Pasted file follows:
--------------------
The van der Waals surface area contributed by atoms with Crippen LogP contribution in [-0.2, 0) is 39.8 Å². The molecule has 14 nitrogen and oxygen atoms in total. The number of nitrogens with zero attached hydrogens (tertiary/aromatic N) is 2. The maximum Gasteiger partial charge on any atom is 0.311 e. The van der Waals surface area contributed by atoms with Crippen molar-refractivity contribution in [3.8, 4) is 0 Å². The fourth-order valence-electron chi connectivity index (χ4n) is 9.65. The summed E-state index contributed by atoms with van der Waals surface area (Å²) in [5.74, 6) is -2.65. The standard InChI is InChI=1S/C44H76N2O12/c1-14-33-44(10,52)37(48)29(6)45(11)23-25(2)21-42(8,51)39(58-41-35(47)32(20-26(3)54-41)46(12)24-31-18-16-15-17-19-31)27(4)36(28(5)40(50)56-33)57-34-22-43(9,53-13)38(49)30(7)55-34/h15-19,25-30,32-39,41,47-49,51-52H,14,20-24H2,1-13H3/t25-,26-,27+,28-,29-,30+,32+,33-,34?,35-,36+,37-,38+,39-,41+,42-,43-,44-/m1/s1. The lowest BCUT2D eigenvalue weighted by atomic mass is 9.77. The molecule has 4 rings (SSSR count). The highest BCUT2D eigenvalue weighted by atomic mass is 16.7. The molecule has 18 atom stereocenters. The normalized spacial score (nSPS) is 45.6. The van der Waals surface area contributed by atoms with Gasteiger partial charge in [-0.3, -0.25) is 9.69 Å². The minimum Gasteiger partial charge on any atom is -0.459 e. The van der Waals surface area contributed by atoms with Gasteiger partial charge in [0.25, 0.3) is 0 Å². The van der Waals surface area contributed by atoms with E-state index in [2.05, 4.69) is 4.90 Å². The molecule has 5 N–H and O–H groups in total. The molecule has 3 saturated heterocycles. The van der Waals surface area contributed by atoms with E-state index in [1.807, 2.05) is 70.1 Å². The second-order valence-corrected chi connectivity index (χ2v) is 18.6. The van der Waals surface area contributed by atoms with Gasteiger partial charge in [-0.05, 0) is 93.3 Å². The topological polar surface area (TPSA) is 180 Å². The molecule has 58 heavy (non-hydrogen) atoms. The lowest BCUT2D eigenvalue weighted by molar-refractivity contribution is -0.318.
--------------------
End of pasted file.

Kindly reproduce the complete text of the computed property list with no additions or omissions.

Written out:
The van der Waals surface area contributed by atoms with Crippen LogP contribution in [-0.2, 0) is 39.8 Å². The molecule has 14 nitrogen and oxygen atoms in total. The number of nitrogens with zero attached hydrogens (tertiary/aromatic N) is 2. The maximum Gasteiger partial charge on any atom is 0.311 e. The van der Waals surface area contributed by atoms with Crippen molar-refractivity contribution in [3.8, 4) is 0 Å². The fourth-order valence-electron chi connectivity index (χ4n) is 9.65. The summed E-state index contributed by atoms with van der Waals surface area (Å²) in [5.74, 6) is -2.65. The standard InChI is InChI=1S/C44H76N2O12/c1-14-33-44(10,52)37(48)29(6)45(11)23-25(2)21-42(8,51)39(58-41-35(47)32(20-26(3)54-41)46(12)24-31-18-16-15-17-19-31)27(4)36(28(5)40(50)56-33)57-34-22-43(9,53-13)38(49)30(7)55-34/h15-19,25-30,32-39,41,47-49,51-52H,14,20-24H2,1-13H3/t25-,26-,27+,28-,29-,30+,32+,33-,34?,35-,36+,37-,38+,39-,41+,42-,43-,44-/m1/s1. The lowest BCUT2D eigenvalue weighted by atomic mass is 9.77. The molecule has 4 rings (SSSR count). The highest BCUT2D eigenvalue weighted by atomic mass is 16.7. The molecule has 18 atom stereocenters. The normalized spacial score (nSPS) is 45.6. The van der Waals surface area contributed by atoms with Gasteiger partial charge in [-0.3, -0.25) is 9.69 Å². The minimum Gasteiger partial charge on any atom is -0.459 e. The van der Waals surface area contributed by atoms with Gasteiger partial charge in [0.25, 0.3) is 0 Å². The van der Waals surface area contributed by atoms with E-state index in [2.05, 4.69) is 4.90 Å². The molecule has 5 N–H and O–H groups in total. The molecule has 3 saturated heterocycles. The van der Waals surface area contributed by atoms with E-state index in [1.807, 2.05) is 70.1 Å². The second-order valence-corrected chi connectivity index (χ2v) is 18.6. The van der Waals surface area contributed by atoms with Gasteiger partial charge in [-0.05, 0) is 93.3 Å². The topological polar surface area (TPSA) is 180 Å². The molecule has 58 heavy (non-hydrogen) atoms. The lowest BCUT2D eigenvalue weighted by molar-refractivity contribution is -0.318.